{
    			int target_boulder = right_order[small_boulder];
    			int target_index;
    
    			// Find a rock to switch:
    			for(x = 0; x < boulder_count; ++x)
    			{
    				// Movable boulder?
    				if(boulders[x] != right_order[x])
    				{
    					if(boulders[x] == target_boulder)
    					{
    						target_index = x;
    						break;
    					}
    				}
    			}
    
    			effort += boulders[target_index] + boulders[small_boulder];
    			std::swap(boulders[target_index], boulders[small_boulder]);
    			std::swap(target_index, small_boulder);
    		}
    	}
    	delete [] right_order;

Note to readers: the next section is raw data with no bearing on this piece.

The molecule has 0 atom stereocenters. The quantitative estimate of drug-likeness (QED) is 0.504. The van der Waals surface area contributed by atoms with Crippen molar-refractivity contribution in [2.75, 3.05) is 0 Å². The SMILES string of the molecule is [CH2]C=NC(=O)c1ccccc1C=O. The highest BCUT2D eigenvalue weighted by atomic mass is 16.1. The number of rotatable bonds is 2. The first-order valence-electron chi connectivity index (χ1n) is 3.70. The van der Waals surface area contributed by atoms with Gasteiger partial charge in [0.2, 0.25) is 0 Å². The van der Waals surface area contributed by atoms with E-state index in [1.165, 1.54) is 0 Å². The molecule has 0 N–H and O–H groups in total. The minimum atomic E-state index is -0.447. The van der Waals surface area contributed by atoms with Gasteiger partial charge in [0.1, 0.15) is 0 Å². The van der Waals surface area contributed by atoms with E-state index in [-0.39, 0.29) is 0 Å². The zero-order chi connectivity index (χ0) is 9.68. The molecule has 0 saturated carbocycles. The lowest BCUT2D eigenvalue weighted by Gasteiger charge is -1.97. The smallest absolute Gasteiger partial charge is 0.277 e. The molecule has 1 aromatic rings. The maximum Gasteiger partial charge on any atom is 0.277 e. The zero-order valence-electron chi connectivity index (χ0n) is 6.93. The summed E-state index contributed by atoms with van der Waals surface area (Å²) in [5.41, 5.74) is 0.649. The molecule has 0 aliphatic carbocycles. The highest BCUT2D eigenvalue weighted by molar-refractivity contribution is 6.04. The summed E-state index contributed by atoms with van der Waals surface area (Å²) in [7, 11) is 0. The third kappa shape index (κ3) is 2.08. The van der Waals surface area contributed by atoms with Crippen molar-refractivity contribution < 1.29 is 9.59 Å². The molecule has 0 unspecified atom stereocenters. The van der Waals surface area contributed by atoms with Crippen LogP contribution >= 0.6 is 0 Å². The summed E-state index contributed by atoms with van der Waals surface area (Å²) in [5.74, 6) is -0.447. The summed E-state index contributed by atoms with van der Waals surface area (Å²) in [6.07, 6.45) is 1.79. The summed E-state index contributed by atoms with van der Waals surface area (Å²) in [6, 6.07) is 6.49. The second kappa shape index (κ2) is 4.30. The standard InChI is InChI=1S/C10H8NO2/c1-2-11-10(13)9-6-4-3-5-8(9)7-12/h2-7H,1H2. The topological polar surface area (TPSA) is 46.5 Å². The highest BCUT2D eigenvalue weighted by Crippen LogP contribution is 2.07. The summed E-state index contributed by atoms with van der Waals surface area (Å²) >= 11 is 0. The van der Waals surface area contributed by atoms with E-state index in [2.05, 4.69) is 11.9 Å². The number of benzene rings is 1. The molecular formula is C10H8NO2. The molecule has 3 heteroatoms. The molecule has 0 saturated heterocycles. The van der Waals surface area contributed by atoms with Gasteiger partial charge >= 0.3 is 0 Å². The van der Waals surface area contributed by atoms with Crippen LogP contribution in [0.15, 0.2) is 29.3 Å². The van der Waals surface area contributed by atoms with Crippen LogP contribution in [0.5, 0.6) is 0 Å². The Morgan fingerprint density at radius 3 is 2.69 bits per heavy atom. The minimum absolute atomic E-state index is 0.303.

return effort;
    }
    Edit, again: Given the algorithms that have been posted so far, and the level of thought... these are some pretty smart cavemen.
    Last edited by Cactus_Hugger; 03-28-2007 at 10:43 PM.
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  9. #9
    Registered User whiteflags's Avatar
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    Since my first inkling was selection sort as well, I tried that, and it worked pretty well. I even got 6, 4, 1, 2 in 11 swaps and the smallest array in 6. But then KONI mentioned the worst case. To combat this, I tried heapsort. This was probably the worst decision, but in my experience selection sort works very well, perfectly or better in fact, in the average case. It probably wasn't worth the effort.
    Attached Files Attached Files

  10. #10